Huntington Beach police are planning a ramped-up presence Sunday in the event of a potential square-off between attendees at a planned “White Lives Matter” rally and counter-protesters.

Police would not provide specifics of their plan to monitor the rally, other than to say “increased staffing of public safety personnel” is expected.

“There will be a large contingent of police officers working in the area, along with various assets including a regional mounted unit and aviation assets,” Huntington Beach police Lt. Brian Smith said. “Additional resources from allied agencies will also be on standby should the need arise, which is common practice for large planned events, including sporting events, community events, rallies and protests.”

Carrie Braun, a spokeswoman for the Orange County Sheriff’s Department, said the sheriff has pledged his mounted patrol units to help with crowd control and law enforcement. Investigators were also monitoring online chatter to see if there will be similar protests elsewhere, Braun said.

The rally, which is believed to be part of a nationally coordinated group of white supremacist protests across the country at various cities, comes at a time when anti-Asian bigotry is on the rise during the pandemic and local bigots have been papering Newport Beach, Huntington Beach and Villa Park with fliers advertising the Ku Klux Klan.

Sens. Dave Min, D-Irvine, and Tom Umberg, D-Santa Ana, and Assemblywoman Cottie Petrie-Norris, D-Newport Beach, on Friday released a statement condemning the Sunday rally organized by the Loyal White Knights.

“We unequivocally condemn white nationalism and the racist ideology promoted by the Ku Klux Klan,” the statement reads. “While we acknowledge the rights of all Americans — even the vilest racists out there — to express their opinions, we want to loudly and clearly state that the views expressed by the KKK and other white nationalist groups do not reflect the views of Orange County’s residents or elected officials.

“Our rich diversity makes Orange County and Huntington Beach stronger and better. We join the Huntington Beach City Council in condemning white supremacy and applaud it for planning a series of pro-diversity events to counter the disgusting message being promoted by the KKK and other organizers of the White Lives Matter rally this weekend.”

In response to the KKK fliers, the Huntington Beach City Council on a 6-0 vote Monday, with one abstention, passed a resolution reaffirming the city’s commitment to inclusivity and two others denouncing hate speech, and specifically white supremacy.

Peter Levi, regional director for the Anti-Defamation League in Orange County, said the White Lives Matter phrase dates back to 2015. It was a “racist response” to the “racial justice issues going on in our country” at the time, Levi said.

It is difficult to know how many people will show up for the rally, Levi said. But he noted that “every day we’ve learned after Jan. 6 that if you show up and show your face, there are real-world consequences,” referring to the insurrection in the Capitol in which many participants were identified through social media posts.

The amount of racist propaganda doubled last year compared with 2019, Levi said. There were about 5,000 pieces of propaganda circulated in communities and on campuses, he said.

“We’ve recorded 49 white supremacist propaganda incidents in Orange County just in 2020,” Levi said.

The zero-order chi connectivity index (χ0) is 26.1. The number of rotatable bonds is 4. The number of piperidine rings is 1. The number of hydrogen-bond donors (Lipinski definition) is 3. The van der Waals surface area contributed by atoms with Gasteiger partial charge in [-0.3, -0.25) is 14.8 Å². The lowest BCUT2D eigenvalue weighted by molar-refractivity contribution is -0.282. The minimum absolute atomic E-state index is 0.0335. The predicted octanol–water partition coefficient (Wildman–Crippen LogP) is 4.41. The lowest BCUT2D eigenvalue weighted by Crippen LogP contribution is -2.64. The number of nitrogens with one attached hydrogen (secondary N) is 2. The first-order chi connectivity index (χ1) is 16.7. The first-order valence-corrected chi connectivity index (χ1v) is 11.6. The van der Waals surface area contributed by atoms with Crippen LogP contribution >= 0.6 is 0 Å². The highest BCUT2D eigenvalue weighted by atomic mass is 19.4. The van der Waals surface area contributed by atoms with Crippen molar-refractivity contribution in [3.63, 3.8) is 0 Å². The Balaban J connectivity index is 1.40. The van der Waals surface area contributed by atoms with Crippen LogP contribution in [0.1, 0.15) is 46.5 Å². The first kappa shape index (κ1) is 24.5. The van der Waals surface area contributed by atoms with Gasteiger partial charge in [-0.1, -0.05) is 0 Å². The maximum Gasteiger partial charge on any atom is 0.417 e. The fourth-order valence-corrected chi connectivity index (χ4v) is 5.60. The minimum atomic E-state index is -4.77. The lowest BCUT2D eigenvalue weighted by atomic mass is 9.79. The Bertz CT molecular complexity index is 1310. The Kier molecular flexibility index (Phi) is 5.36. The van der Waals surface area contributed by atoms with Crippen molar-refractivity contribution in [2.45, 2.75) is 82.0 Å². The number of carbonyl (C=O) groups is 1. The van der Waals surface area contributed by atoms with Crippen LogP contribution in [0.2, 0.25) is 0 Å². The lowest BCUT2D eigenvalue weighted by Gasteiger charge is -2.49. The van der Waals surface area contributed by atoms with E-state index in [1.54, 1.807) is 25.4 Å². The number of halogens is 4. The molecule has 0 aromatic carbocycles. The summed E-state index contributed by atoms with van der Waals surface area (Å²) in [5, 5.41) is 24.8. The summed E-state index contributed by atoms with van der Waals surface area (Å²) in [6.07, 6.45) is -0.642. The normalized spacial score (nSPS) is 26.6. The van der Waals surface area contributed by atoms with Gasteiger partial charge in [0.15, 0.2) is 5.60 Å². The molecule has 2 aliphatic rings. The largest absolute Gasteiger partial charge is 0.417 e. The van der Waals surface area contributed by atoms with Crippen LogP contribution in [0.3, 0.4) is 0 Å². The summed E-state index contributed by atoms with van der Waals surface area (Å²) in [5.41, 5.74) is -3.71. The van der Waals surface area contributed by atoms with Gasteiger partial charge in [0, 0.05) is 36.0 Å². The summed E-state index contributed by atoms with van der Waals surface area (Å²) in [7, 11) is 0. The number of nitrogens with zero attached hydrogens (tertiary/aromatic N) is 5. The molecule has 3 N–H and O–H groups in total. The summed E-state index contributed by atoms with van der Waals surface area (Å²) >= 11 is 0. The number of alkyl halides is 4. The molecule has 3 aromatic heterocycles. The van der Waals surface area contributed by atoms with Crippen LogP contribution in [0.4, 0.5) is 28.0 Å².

The racist KKK fliers can often be tools to guide people to online forums, where activists “drag people down these rabbit holes” and most of the radicalization takes place, Levi said. The movement is driven by “these crazy fabricated conspiracy theories about white people being replaced,” he said.

White supremacists are especially active during times of crisis such as the COVID-19 pandemic, Levi said.

“What we have learned is that any crisis — economic, health or even natural disasters — are opportunities that extremists will exploit to spread their message,” he said. “We’ve certainly seen it through the pandemic.”

It’s always a tough call to determine when to get involved in objecting to white supremacists gatherings, Levi said.

“Sometimes it brings more attention and brings a megaphone to others who might not otherwise get it,” he said. “It’s always a consideration for counter-protesters. There are also health and safety issues for everyone involved… We certainly want to protect First Amendment rights and hopefully not have anything dangerous happen for anyone… But sometimes we need to put our voice out there because to do nothing is worse.”

Huntington Beach has a history of white supremacist gang activity, Levi said. He added, “Huntington Beach is a wonderful city with a lot of great folks and wonderful diversity, but it tends to be a magnet because of this history.”

Alison Edwards of the OC Human Relations Council said her organization will hold a virtual workshop on Zoom at 1 p.m. Sunday to help residents confront public acts of racism.

“It will provide tools for how to stand up and interrupt when you see hate and bigotry,” she said.

“If you can be reasonably sure you can be safe, there are a series of things people can do” when they encounter a racist act in public, “like creating a distraction like just asking what time is it to break up the interaction,” Edwards said.

Since January, the organization has logged 14 anti-Asian hate incidents, Edwards said. One of those targeted was U.S. Olympic karate athlete Sakura Kokumai, who recently chronicled how she was subjected to racist insults while she was working out at a park in Orange.

Edwards said the HRC is also working on efforts to provide a forum for residents when verdicts come down in the trial of Derek Chauvin for the in-custody killing of George Floyd in Minnesota last year.

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